By MIA Professional Practices and Technical

This article recaps some of the salient learning points from an AMLA Awareness Workshop hosted by MIA in July 2021 which featured Ms Phoon Ru Yi, an analyst at the Designated Non-Financial Businesses & Professions (DNFBP) Division, Financial Intelligence and Enforcement Department (FIED) of Bank Negara Malaysia. The topics encompassed the Anti-Money Laundering, Anti-Terrorism Financing and Proceeds of Unlawful Activities Act 2001 (AMLA), the Anti-Money Laundering/Combating Financing of Terrorism (AML/CFT) Policy Document, best practices in AML/CFT compliance programme for reporting institutions (RIs) in the accountancy sector and case studies on red flags involving accountants. The workshop was attended by 96 MIA members who are also the appointed AML/CFT compliance officers of their firms.

Members who hold valid practising certificates issued pursuant to Rule 9 of the Malaysian Institute of Accountants (Membership and Council) Rules 2001 are RIs under the AMLA and are subject to Part IV Reporting Obligations of the Act, when they carry out any of the gazetted activities (GAs) as follows:

  • buying and selling of immovable property;
  • managing of client’s money, securities or other property;
  • managing of accounts including savings and securities accounts;
  • organising of contributions for the creation, operation or management of companies; or
  • creating, operating or managing of legal entities or arrangements and buying and selling of business entities

Some examples of services included in GAs are shown in Table 1 below:

Table 1 Gazetted Activities and Examples (Non-Exhaustive)

Accountants who only provide audit services which do not fall within any of the five GAs are not RIs under the AMLA. Notwithstanding, BNM and MIA are currently in the midst of conducting a review to map out the services provided by accountants with the GAs and will communicate the outcome to the accountancy sector accordingly.

AML/CFT Reporting Obligations

The AML/CFT Reporting Obligations under Part IV of the AMLA and AML/CFT are divided into two parts, namely (i) the key requirements, which are the fundamental requirements that all RIs must apply when they undertake GAs for their clients, and (ii) the AML/CFT Compliance Programme which forms a basis for successful AML/CFT infrastructure within the firm, as below:

The compliance programme portion of the revised Policy Document also introduced the application of differentiated approach for small-sized RIs, which is applicable for accounting firms with less than five practicing certificates, which include, among others, the application of policy and procedures, role of board/senior management, employee screening and training. Please see below the graphic:

Implementing AML/CFT Requirements

The following infographic summarises the AML/CFT requirements with simplified explanations for understanding and implementation by RIs:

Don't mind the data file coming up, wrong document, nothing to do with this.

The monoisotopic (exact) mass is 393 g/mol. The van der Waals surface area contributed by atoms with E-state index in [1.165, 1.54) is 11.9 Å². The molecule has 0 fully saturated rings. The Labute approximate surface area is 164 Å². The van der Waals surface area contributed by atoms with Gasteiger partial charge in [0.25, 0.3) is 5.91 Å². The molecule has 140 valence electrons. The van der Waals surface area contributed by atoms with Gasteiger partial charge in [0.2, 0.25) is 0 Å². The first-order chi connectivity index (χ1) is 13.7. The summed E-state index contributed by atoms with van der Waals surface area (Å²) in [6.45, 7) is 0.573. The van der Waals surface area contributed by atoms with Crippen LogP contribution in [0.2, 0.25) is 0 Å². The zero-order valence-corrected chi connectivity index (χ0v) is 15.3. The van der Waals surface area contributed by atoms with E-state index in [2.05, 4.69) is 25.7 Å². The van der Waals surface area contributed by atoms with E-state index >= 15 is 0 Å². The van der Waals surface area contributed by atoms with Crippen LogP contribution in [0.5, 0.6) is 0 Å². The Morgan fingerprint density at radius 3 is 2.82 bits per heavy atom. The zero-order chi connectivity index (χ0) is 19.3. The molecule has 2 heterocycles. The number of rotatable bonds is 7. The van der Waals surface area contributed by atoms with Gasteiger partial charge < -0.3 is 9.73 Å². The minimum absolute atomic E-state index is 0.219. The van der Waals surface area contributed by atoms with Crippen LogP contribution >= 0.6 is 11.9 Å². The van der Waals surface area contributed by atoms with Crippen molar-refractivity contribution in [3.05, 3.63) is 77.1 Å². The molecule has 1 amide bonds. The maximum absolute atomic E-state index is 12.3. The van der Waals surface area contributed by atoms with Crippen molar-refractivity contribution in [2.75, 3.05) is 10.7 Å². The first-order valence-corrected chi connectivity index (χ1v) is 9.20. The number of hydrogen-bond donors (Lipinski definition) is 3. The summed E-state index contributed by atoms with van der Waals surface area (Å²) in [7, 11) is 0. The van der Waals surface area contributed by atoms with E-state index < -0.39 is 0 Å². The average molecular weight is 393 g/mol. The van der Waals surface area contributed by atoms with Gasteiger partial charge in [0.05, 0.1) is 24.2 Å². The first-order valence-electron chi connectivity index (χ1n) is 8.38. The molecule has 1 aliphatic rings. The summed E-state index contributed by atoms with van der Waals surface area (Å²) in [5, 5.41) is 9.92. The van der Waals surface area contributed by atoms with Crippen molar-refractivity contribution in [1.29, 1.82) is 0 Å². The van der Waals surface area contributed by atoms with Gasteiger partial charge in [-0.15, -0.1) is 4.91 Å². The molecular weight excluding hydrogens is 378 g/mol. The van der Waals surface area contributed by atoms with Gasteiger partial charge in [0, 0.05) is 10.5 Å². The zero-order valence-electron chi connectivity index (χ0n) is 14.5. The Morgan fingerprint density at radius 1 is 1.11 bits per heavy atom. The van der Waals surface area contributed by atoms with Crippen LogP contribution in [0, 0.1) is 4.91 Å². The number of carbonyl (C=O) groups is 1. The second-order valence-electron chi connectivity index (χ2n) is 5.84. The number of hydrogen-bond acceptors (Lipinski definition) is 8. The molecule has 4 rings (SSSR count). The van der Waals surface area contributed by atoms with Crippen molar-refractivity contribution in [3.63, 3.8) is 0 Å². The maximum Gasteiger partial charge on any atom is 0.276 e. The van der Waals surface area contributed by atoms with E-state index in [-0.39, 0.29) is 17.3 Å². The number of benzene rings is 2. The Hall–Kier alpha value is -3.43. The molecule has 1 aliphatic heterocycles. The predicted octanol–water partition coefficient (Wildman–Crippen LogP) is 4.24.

The Guide explains the main requirements which all RIs must put in place in a step-by-step manner.  Steps 1, 2 and 3 are the first steps used for all new and onboarding clients. Step 4 is to enquire for more information as part of Enhanced Due Diligence (EDD) for high-risk customers, either automatically or through risk assessment. Step 5 involves the reporting of Suspicious Transaction Reports (STR) depending on the review of the information obtained in the earlier steps. Step 6 requires proper record keeping to be maintained and kept manually or digitally, depending on the size and complexity of the RI. Last but not least, Step 7 On-going due diligence (ODD) involves periodically updating and monitoring transactions and information of customers.

Supervisory Observation

Examples of good practices and common lapses that were found by BNM when they examined accountants on their compliance to AML/CFT requirements are summarised in the following infographic:

Case study and Red Flags

Accountants may face possible money laundering abuse scenarios as shown in the following case study involving the use of a third party and shell companies to conceal the involvement of Politically Exposed Persons (PEP):

In helping RI to identify suspicious transactions, possible red flags were also shared for RIs to reflect upon their own transactions that may give rise to suspicion as provided in the infographic below:

For accountants in particular, the following are the possible red flags that could be incorporated in the monitoring of transactions by accountants:

Moving forward

As part of a continuous effort to increase the AML/CFT awareness and understanding of RIs, RIs can look forward to more initiatives from MIA in collaboration with BNM in the near future. BNM is encouraging more industry-led efforts in AML/CFT compliance through joint initiatives with MIA such as the AML/CFT Train the Trainer programmes which aim to produce industry experts who are qualified to be AML/CFT trainers for the accounting sector. For further information on AML/CFT matters, you may visit BNM’s AML/CFT microsite at

Note : The workshop did not cover company secretarial services, which are also GAs that may be performed by MIA members.

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